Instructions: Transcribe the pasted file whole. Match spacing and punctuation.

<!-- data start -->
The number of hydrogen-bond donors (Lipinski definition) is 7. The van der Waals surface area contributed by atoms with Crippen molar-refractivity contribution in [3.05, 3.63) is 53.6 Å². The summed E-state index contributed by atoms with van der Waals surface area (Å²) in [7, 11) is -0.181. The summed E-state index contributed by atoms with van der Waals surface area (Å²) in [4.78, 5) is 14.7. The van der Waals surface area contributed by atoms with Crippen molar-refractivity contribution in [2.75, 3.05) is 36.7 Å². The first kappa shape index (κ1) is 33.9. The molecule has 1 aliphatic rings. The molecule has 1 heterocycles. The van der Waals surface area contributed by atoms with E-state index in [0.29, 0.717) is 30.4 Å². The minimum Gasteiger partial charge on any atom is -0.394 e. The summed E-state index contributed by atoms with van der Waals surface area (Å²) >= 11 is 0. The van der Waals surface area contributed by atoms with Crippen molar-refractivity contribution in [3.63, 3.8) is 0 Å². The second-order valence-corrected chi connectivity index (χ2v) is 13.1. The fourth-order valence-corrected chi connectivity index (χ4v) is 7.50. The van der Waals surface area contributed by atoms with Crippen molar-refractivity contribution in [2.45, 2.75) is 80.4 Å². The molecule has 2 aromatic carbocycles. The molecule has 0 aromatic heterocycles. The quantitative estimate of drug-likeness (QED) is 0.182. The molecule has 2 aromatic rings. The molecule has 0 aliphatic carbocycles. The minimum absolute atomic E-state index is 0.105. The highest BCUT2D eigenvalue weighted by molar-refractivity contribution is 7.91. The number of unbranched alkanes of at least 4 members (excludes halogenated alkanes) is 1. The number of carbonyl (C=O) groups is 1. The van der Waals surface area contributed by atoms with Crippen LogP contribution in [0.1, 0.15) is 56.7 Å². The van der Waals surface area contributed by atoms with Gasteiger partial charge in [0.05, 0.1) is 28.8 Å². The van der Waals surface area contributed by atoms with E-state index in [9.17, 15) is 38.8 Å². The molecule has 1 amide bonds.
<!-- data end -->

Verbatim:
The number of hydrogen-bond donors (Lipinski definition) is 7. The van der Waals surface area contributed by atoms with Crippen molar-refractivity contribution in [3.05, 3.63) is 53.6 Å². The summed E-state index contributed by atoms with van der Waals surface area (Å²) in [7, 11) is -0.181. The summed E-state index contributed by atoms with van der Waals surface area (Å²) in [4.78, 5) is 14.7. The van der Waals surface area contributed by atoms with Crippen molar-refractivity contribution in [2.75, 3.05) is 36.7 Å². The first kappa shape index (κ1) is 33.9. The molecule has 1 aliphatic rings. The molecule has 1 heterocycles. The van der Waals surface area contributed by atoms with E-state index in [0.29, 0.717) is 30.4 Å². The minimum Gasteiger partial charge on any atom is -0.394 e. The summed E-state index contributed by atoms with van der Waals surface area (Å²) >= 11 is 0. The van der Waals surface area contributed by atoms with Crippen molar-refractivity contribution in [3.63, 3.8) is 0 Å². The second-order valence-corrected chi connectivity index (χ2v) is 13.1. The fourth-order valence-corrected chi connectivity index (χ4v) is 7.50. The van der Waals surface area contributed by atoms with Crippen molar-refractivity contribution in [2.45, 2.75) is 80.4 Å². The molecule has 2 aromatic carbocycles. The molecule has 0 aromatic heterocycles. The quantitative estimate of drug-likeness (QED) is 0.182. The molecule has 2 aromatic rings. The molecule has 0 aliphatic carbocycles. The minimum absolute atomic E-state index is 0.105. The highest BCUT2D eigenvalue weighted by molar-refractivity contribution is 7.91. The number of unbranched alkanes of at least 4 members (excludes halogenated alkanes) is 1. The number of carbonyl (C=O) groups is 1. The van der Waals surface area contributed by atoms with Crippen LogP contribution in [0.1, 0.15) is 56.7 Å². The van der Waals surface area contributed by atoms with Gasteiger partial charge in [0.05, 0.1) is 28.8 Å². The van der Waals surface area contributed by atoms with E-state index in [9.17, 15) is 38.8 Å². The molecule has 1 amide bonds.